What To Say To Someone With Breast Cancer

what to say to someone with breast cancerWhen someone gets diagnosed with breast cancer, the world can seem a very lonely place; there is no right or wrong way to react, everyone is an individual and will cope with challenges differently. An issue that many patients have talked about is the reactions of their friends and family, once they do summon up the courage to break the news.

Very few partners, family members or friends are likely to be trained counselors, and even if they were, it is much more difficult saying the right thing to someone who means the world to you personally. Most people it seems, feel obligated to say something, and it is a fair assumption, that a pregnant pause or an extended period of silence is not what your friend or relative is looking for, but the question is what is the right thing to say in this situation? After all none of us are trained in these matters, and we all want to help, so let’s examine some potential ideas so that if you ever find yourself in this situation, you won’t be left speechless.

Things You Could Say

The first thing to think about is that breast cancer is a private matter, and most women will only talk to a very select group of people. If and when they confide in you it is because you are very important to them, and they want you to know. One of the best responses you could make is very simple.

Say ‘Thank You’

Your friend or relative will have been worrying about many things, and quite often, they will be worried about your reaction. A simple, “thank-you for telling me” will confirm to the person that they made the right choice of who to tell; the next point is to keep calm and relaxed. Think about it from your friend’s perspective.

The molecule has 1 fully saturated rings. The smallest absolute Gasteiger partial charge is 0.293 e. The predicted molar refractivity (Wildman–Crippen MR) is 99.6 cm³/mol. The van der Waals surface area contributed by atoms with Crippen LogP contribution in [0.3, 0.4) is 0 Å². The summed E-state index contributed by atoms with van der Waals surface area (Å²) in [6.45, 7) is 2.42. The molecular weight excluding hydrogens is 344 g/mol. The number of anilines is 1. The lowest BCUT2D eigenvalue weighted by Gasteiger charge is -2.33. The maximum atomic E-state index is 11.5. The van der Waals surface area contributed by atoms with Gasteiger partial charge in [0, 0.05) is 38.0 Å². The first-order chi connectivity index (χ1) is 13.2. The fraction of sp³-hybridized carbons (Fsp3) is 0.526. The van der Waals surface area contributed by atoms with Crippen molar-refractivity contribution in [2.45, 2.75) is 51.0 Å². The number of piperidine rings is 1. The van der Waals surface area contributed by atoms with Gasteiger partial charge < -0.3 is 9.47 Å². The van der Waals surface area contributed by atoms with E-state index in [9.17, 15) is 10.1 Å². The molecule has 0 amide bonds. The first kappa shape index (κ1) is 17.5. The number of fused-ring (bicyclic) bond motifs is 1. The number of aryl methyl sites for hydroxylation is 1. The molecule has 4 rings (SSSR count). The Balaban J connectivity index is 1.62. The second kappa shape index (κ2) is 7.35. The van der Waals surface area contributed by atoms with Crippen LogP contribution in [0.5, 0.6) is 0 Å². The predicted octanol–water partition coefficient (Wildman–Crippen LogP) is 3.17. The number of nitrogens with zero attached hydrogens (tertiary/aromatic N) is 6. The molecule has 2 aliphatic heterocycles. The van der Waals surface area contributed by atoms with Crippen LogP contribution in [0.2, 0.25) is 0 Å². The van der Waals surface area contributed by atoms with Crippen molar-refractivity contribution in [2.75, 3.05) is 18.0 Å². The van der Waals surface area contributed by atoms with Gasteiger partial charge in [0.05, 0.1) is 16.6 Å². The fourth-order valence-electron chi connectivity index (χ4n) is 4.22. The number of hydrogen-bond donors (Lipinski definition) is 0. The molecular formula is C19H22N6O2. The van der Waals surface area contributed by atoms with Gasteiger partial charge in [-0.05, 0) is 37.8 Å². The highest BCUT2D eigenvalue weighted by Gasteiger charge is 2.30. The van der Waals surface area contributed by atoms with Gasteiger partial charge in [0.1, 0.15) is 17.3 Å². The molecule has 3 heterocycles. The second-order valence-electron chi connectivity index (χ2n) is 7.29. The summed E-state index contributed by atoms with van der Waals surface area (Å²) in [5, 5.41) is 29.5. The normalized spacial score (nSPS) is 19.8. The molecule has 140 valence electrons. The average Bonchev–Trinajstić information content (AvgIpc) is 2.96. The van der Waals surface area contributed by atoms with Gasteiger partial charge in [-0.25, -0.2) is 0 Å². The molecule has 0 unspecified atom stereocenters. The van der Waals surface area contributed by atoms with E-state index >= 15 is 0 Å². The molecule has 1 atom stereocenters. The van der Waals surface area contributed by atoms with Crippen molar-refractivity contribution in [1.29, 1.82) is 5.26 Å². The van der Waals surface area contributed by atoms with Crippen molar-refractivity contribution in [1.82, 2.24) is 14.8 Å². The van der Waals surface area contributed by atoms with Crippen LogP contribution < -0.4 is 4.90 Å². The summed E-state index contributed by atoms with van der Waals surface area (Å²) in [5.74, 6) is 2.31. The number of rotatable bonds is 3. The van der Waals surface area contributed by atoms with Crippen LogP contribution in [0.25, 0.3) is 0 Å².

Offer Some Practical Help

Food is often a great option in this type of situation, if a woman is undergoing chemotherapy, is worrying about her family and is exhausted the last thing she is going to be thinking about is preparing food on a daily basis. Offer to cook a meal and bring it over every Wednesday night, as this also gives you an excuse to make yourself available and let her unburden herself at least once a week.

Talk About Everyday Things Such As A Great Book or Movie

Sometimes, in situations such as these, people crave normality. They are fed up of people tiptoeing around them, and so it can be quite refreshing to talk about everyday things that you have got up to, such as an excellent book or movie. Encourage them to read the book, or offer to go with them to the cinema. It is hard to overestimate how beneficial it can be to a person to have two hours outside of their reality, experiencing a normal cancer-free life.

Take Control

Within reason, another simple thing to do would be to take control of the situation, in terms of doing a few simple chores. For instance, rather than offering to do laundry, tell her, “Tomorrow is laundry day, what clothes need washing? The reason behind this is that people are often embarrassed or ashamed to ask for help, and so in most cases will keep on struggling. When you make the offer, it is much easier to accept (and inwardly breath a sigh of relief) In many ways this is a practical and straightforward method for relieving pressure. They’ll turn you down if they don’t want you to do it, but they’ll still be grateful you offered.

The ‘What’s Off Limits’ Question

However, close you are to a person, there may be specific topics that a breast cancer patient merely does not want to discuss. Rather than embarrass her, or yourself, an excellent solution is to ask if there are any topics that she doesn’t feel comfortable discussing? Once that conversation is out of the way, then both of you can relax and steer the conversation towards safer topics.

Always remember that every person is different, and the very fact that they have chosen to confide in you is a sure sign that they trust and respect you, and value your opinion. A simple little text during the day to let them know you are thinking about them can make a massive difference to someone’s day. Let the person know that you are there for them, day or night, and have confidence in yourself to be their rock.